TRAVEL HINT When I've been traveling with camping gear or cameras which are going to go in luggage, I try to have devices with an even number of batteries. Then I can load fresh batteries in opposition to each other. In other words, if I have a headlamp with two batteries which would of course be loaded -+ -+ in series, I load the batteries -++-. When you do that, the batteries are for want of a better word electrically inert. Even if the on button is activated, the device will do nothing and the batteries will not be discharged. If I have a camera with 4 batteries in series, I reverse two of them with the same result. When you want to use the device, of course, you have to reverse the process and put the batteries in as indicated by the device. CAUTION DO NOT do this if you have a device where the batteries function in parallel. If you do this you will know it right away because the batteries will discharge each other and grow quite hot. I can't think of any standard consumer devices where this will happen because people would do this all the time and there would already be a lot of lawsuits. So I think this hint will do more good than harm.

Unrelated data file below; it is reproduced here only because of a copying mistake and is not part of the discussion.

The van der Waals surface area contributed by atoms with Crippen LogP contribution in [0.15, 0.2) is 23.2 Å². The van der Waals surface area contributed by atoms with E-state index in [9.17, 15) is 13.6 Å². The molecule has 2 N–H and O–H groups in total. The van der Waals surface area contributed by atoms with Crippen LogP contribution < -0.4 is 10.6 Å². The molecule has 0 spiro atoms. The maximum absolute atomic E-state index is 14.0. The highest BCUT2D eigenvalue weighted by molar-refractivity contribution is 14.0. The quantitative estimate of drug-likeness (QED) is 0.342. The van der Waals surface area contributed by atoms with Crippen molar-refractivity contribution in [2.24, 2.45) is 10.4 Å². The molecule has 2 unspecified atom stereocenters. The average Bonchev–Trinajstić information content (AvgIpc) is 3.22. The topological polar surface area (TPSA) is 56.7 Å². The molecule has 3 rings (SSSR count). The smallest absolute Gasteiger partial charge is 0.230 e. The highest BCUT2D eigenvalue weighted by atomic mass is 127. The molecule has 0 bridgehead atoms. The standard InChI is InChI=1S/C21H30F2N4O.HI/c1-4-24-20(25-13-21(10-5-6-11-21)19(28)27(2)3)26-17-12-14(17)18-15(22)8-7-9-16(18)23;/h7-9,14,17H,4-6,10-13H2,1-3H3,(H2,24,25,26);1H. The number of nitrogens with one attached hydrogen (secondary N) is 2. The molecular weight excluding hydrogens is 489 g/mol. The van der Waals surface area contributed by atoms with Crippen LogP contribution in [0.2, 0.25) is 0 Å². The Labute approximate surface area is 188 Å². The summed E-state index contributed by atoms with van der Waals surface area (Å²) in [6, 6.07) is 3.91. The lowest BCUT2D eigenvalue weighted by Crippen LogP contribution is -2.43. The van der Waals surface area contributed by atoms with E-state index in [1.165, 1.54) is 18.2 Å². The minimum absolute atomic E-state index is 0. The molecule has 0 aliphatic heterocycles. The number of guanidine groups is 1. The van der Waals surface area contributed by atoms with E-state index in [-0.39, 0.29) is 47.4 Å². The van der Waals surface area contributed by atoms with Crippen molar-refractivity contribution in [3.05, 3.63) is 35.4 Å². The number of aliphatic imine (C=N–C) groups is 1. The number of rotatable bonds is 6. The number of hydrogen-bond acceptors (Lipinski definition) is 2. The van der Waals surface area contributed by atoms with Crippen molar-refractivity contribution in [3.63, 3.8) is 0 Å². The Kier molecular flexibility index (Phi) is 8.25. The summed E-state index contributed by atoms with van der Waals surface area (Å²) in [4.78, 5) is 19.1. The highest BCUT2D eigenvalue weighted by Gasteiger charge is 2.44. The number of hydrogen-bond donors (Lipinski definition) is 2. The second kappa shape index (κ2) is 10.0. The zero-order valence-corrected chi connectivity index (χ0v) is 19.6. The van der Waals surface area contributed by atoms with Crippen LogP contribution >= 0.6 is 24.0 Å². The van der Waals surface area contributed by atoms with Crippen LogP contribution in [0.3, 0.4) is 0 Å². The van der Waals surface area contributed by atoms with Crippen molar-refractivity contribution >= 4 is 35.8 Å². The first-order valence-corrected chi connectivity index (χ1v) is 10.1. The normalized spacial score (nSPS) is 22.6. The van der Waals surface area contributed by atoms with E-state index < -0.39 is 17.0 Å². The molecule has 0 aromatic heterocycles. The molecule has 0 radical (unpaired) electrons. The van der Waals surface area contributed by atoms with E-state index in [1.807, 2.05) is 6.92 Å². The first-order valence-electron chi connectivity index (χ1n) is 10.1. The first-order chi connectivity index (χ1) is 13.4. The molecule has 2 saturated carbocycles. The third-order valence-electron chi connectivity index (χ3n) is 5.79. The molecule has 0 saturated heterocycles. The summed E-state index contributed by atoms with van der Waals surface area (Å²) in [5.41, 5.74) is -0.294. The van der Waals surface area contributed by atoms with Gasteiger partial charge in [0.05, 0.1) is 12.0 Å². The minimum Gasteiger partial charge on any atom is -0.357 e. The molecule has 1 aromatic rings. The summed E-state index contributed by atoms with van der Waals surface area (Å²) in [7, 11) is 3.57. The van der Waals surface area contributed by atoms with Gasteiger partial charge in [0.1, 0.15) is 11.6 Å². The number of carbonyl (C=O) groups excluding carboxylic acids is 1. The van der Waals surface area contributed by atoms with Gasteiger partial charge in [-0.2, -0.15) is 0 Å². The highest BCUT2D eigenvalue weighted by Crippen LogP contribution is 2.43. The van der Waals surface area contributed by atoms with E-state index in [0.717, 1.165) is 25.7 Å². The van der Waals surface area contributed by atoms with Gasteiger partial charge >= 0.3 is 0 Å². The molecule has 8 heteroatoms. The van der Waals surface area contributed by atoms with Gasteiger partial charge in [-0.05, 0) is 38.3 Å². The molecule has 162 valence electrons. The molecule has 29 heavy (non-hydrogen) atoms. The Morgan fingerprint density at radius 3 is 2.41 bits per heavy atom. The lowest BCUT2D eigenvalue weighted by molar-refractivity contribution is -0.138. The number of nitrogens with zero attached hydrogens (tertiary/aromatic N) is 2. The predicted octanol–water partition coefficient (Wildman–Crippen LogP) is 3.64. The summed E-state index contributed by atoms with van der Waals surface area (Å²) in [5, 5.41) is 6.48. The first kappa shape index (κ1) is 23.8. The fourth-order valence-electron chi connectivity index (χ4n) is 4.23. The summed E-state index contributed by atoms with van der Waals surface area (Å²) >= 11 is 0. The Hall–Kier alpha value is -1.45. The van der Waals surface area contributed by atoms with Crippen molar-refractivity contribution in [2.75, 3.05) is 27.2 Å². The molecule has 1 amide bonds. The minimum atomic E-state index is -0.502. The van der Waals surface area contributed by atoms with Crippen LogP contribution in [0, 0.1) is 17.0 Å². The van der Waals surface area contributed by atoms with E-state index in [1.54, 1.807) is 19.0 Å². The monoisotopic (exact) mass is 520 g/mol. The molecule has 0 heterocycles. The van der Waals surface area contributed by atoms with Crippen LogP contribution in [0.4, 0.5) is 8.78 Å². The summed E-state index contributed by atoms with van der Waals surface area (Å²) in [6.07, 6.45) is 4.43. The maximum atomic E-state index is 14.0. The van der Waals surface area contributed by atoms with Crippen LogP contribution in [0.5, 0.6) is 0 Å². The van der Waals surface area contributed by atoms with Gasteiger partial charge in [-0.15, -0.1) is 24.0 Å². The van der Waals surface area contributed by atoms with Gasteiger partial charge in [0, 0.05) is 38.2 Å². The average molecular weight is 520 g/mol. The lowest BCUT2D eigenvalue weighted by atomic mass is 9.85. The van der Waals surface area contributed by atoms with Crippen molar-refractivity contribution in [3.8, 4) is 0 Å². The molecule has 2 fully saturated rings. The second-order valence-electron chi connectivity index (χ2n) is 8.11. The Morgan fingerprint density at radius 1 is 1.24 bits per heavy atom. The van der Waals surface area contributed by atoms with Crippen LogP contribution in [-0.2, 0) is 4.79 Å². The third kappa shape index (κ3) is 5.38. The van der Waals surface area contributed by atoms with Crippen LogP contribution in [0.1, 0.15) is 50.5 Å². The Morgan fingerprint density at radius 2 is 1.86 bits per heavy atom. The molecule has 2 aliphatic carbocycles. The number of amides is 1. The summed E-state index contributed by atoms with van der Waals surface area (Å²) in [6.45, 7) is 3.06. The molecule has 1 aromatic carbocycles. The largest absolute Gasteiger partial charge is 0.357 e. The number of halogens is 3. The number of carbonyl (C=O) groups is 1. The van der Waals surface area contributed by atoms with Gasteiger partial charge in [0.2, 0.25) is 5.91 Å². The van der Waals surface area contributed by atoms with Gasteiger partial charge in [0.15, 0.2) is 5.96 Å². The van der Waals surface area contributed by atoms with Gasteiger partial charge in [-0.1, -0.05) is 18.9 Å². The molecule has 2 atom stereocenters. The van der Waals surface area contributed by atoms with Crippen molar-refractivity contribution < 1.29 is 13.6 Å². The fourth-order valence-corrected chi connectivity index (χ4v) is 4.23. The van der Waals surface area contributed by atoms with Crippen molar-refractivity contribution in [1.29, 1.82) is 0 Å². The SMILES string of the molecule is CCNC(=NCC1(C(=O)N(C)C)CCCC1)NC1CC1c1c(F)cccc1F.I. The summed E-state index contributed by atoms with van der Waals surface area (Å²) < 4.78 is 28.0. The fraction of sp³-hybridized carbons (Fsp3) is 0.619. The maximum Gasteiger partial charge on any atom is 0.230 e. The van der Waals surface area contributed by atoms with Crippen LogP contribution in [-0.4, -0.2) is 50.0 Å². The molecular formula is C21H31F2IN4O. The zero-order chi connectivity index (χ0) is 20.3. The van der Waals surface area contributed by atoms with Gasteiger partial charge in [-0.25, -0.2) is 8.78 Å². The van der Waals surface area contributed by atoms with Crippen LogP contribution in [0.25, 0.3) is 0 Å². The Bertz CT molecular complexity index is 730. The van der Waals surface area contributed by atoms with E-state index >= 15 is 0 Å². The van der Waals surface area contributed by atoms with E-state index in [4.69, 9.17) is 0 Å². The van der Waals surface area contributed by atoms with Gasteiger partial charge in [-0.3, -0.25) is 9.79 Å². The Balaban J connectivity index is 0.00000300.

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Subject: RE: Tech: AA / AAA Battery Leakage...???
From: Stilly River Sage
Date: 28 Jul 20 - 10:50 PM

I was using rechargeable batteries, and still have some around here, but they seem to cycle faster and faster - need changing more often - needing changing at inconvenient times. The rechargeable batteries I get a lot of use from are the camera batteries, but they're more robust than the AA or AAA cells.